Technology-enhanced learning – workloads and costs

The following is a summary and some thoughts on the final report of an OLT funded project titled e-Teaching leadership: planning and implementing a benefits-oriented costs model for technology enhanced learning.

The final report adds “Out of hours” to the title and captures my interest in this area. In particular, I think that the workload for academic staff (and hence the quality of learning and teaching) is being directly impacted by the poor quality of both the institutional tools and how they are being provided. Improving these is where my research interests sit, so I’m hoping this report will provide some insights/quotes to build upon. I also think that the next couple of years will hold “interesting” conversations about workloads and workload models.

Thoughts

The work identifies that

  1. No Australian university really has an idea about workload allocation when it comes to online/blended learning.
  2. Academics are reporting significant increases in workload due to the rise of online/blended learning.

Some of the key recommendations appear to be

  1. “DEEWR in tandem with Universities Australia and other agencies should initiate a multi-level audit of teaching time and WAMs”.
  2. “Define clearly what it means in each program to teach online for staff, learn online for students and manage staff allocation within higher education institutions so that all stakeholders as well as Finance Officers can participate in workload model development.”

Both appear to assume that what currently passes for teaching online is as good as it gets. I’m thinking we still haven’t figured out how to do this well enough. We’re still in the process of recasting what it means to teach online. So, I wonder if putting a lot of effort into workload allocation, prior to figure out how to do the work, is putting the cart before the horse?

Of course, formulating a workload formula is much easier than recasting the nature of teaching, learning and the institution in which those take place.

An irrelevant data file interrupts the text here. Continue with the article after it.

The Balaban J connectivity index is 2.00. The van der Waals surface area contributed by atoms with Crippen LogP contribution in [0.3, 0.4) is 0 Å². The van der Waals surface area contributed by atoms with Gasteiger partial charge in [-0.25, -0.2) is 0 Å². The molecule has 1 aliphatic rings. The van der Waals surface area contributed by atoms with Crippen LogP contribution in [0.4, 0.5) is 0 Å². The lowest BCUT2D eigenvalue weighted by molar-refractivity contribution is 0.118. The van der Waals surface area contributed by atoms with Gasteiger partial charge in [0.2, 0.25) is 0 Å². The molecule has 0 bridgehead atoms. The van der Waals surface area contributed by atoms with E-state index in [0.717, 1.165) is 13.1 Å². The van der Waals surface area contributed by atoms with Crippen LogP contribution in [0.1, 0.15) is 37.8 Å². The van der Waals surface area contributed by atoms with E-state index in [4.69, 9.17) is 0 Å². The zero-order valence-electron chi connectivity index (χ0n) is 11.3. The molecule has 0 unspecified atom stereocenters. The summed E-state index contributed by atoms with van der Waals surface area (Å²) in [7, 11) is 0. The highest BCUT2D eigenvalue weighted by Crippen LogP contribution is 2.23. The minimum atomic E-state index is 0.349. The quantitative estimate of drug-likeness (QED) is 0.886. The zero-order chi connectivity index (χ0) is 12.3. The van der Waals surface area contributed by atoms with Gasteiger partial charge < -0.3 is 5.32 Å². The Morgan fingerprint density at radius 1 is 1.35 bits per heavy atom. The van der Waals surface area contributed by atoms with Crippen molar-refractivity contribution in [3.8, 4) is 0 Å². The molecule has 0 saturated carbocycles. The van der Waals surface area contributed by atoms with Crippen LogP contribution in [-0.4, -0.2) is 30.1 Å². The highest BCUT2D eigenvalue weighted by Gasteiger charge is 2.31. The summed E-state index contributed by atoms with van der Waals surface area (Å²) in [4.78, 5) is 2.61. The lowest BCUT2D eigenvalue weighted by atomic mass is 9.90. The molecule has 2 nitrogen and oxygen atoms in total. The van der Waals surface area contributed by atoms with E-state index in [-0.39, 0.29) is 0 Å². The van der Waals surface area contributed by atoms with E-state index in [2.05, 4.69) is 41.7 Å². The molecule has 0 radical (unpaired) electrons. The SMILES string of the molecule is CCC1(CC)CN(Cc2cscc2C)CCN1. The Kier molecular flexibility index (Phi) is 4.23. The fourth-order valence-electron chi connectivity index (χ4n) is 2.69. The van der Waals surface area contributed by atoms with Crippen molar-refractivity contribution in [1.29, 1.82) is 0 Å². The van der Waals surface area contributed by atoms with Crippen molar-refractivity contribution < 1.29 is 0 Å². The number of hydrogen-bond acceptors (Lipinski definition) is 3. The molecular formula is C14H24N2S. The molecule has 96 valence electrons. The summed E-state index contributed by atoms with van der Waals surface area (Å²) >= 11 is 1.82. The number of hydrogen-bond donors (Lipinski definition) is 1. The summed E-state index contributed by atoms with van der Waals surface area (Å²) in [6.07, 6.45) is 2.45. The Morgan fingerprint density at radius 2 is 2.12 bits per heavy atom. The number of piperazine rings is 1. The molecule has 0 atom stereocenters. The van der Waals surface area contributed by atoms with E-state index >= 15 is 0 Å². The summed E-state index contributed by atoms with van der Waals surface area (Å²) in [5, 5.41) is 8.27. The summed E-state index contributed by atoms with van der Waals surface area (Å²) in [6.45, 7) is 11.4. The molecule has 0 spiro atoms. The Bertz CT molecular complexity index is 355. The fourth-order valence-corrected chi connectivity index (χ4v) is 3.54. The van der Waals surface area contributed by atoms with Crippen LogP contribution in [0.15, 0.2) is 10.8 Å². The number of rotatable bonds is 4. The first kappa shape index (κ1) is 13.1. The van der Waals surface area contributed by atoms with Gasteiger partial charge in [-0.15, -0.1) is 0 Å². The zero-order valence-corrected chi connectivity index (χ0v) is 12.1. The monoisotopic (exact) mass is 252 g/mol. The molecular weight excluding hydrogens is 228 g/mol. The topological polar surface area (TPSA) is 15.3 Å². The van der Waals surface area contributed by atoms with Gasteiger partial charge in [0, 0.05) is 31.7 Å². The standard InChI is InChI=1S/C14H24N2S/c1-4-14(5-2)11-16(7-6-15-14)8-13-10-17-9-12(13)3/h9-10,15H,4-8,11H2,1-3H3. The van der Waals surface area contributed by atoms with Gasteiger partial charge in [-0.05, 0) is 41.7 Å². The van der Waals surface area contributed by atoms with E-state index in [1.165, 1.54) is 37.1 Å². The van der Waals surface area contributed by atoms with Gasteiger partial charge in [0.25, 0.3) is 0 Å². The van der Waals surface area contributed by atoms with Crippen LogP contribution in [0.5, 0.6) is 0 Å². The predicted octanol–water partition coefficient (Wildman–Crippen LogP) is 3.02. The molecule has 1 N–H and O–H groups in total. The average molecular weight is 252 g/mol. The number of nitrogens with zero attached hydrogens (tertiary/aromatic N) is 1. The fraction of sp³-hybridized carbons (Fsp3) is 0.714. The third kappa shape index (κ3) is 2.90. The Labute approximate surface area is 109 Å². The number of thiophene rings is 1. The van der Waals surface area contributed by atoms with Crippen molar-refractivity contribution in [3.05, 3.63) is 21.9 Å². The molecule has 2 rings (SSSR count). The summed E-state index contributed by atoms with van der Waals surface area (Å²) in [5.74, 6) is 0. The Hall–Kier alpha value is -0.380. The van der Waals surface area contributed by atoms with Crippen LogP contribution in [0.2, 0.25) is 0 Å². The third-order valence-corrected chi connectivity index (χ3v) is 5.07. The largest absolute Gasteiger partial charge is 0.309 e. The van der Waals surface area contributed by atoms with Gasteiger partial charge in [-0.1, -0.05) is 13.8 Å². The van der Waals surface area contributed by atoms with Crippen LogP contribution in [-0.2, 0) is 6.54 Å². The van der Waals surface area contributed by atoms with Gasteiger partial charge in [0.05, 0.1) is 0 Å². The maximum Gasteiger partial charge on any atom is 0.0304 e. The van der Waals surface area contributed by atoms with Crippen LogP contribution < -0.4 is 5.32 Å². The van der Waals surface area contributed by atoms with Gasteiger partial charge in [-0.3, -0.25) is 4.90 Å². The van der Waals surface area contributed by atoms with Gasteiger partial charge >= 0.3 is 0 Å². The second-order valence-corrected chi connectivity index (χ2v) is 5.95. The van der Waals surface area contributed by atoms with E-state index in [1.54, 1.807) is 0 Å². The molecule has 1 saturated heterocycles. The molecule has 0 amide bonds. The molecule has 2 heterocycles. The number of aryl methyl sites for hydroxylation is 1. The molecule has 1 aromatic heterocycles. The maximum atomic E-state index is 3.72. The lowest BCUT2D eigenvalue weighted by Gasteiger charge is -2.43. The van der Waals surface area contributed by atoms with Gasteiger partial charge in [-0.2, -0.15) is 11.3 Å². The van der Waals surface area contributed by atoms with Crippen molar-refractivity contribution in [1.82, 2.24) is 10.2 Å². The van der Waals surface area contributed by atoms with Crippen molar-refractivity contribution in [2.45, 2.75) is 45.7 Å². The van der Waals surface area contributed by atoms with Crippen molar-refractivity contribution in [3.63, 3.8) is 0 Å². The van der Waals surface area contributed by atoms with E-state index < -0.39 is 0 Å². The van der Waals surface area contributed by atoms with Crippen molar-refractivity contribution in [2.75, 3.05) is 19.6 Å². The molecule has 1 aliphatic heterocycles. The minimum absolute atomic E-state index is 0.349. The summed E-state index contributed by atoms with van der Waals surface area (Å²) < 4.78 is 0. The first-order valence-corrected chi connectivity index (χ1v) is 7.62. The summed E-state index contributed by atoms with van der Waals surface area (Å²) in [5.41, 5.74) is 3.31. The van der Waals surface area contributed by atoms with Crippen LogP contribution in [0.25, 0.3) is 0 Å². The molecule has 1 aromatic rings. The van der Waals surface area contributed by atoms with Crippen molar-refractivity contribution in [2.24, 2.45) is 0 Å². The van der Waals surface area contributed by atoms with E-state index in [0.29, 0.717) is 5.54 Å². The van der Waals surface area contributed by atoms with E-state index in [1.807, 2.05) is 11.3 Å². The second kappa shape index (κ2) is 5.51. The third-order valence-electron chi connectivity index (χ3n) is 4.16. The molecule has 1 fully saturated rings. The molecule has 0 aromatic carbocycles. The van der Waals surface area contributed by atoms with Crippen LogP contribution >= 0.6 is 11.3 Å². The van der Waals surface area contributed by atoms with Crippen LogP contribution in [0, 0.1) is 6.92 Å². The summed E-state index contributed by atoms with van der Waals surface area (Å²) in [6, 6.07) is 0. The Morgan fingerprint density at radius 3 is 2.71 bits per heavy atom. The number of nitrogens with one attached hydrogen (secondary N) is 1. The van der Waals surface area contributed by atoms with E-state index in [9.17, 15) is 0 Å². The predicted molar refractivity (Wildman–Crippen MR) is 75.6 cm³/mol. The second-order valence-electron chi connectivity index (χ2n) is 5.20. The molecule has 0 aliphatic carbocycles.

Executive summary

Project aims changed due to “lack of consistent sector information on real teaching costs in universities” (p. 2). Also no rigorous cost-accounting protocol is applied to e-teaching. “Unsurprisingly, the study found overload due to e-teaching was a significant factor in staff dissatisfaction” (p.2).

Of course, the conclusion from this is that “Workload models needed to change to accommodate the additional tasks of e-teaching” but you wonder why other factors weren’t considered. e.g. are the tools provided crap? are teaching staff not changing practice based on the changing nature of the task? etc.

Hoping that others will build on this with a sector-wide survey

Four outcomes

  1. Analysis of literature on costs/benefits of online teaching.
  2. Data of workload implications to help in developing workload models.
  3. Four case studies of staff perceptions of workload with TEL.
  4. Recommendations

Findings

  • Literature review revealed: lack of reporting and no documentation of the impact on workload when teaching online or in blended modes.
  • 88 interviews across four institutions showed poorly defined policy frameworks for workload allocations and staff didn’t understand those models.
  • The new technologies with new teaching methods have “increased both the number and type of teaching tasks undertaken by staff, with a consequent increase in their work hours” (p. 3)

Part 1 – Project outline and processes

As a result, institutional policies are often guided
more by untested assumptions about reduction of costs per student unit, rather than being evidence-based and teacher-focused, with the result that implementation of new technologies for online teaching intended to reduce costs per student ‘unit’ results in a ‘black hole’ of additional expense (p. 4).

Part 2 – Literature review

Despite predictions otherwise “evidence of productivity gains and cost reduction due to e-teaching/learning is scant”.

Suggests that this project’s focus is on the everyday experience with ICTs, specifically, the workload factors. But I wonder if it will touch on the other factors identified in quotes in the literature review.

Expands on four broad influences: globalisation; technological innovation; macro/micro economic settings; and, renewed cultural emphasis on individualism.

One striking feature of the Gosper et al. study is that 75 per cent of staff had not altered the structure of their unit to incorporate new technologies, despite the clear evidence of Laurillard (2002), Bates (1995) and Twigg (2003) that re-design is crucial in utilising the web.

Part 3 – Project approach

Describes the interviews of 88 academic staff across 4 institutions and the analysis approach.

Part 3 – Aggregated results of interview analysis

Lists each of the questions and summarises results

76 out of 88 did not think workload matched actual work.

Types of online learning

  • 73 / 88 – discussions.
  • 63 – traditional learning resources.
  • 51 – podcasts
  • 42 – Assessment (what does this mean when..)
  • 23 – Assessment quizzes
  • 11 – Assessment submission and marking

0 thoughts on “Technology-enhanced learning – workloads and costs

  1. I’m just glad that this is finally getting some recognition – clearly there are many issues to address as far as identifying what type of teaching and teaching prep is required for eLearning but getting institutions to acknowledge that this is legitimately additional work is a big first step.

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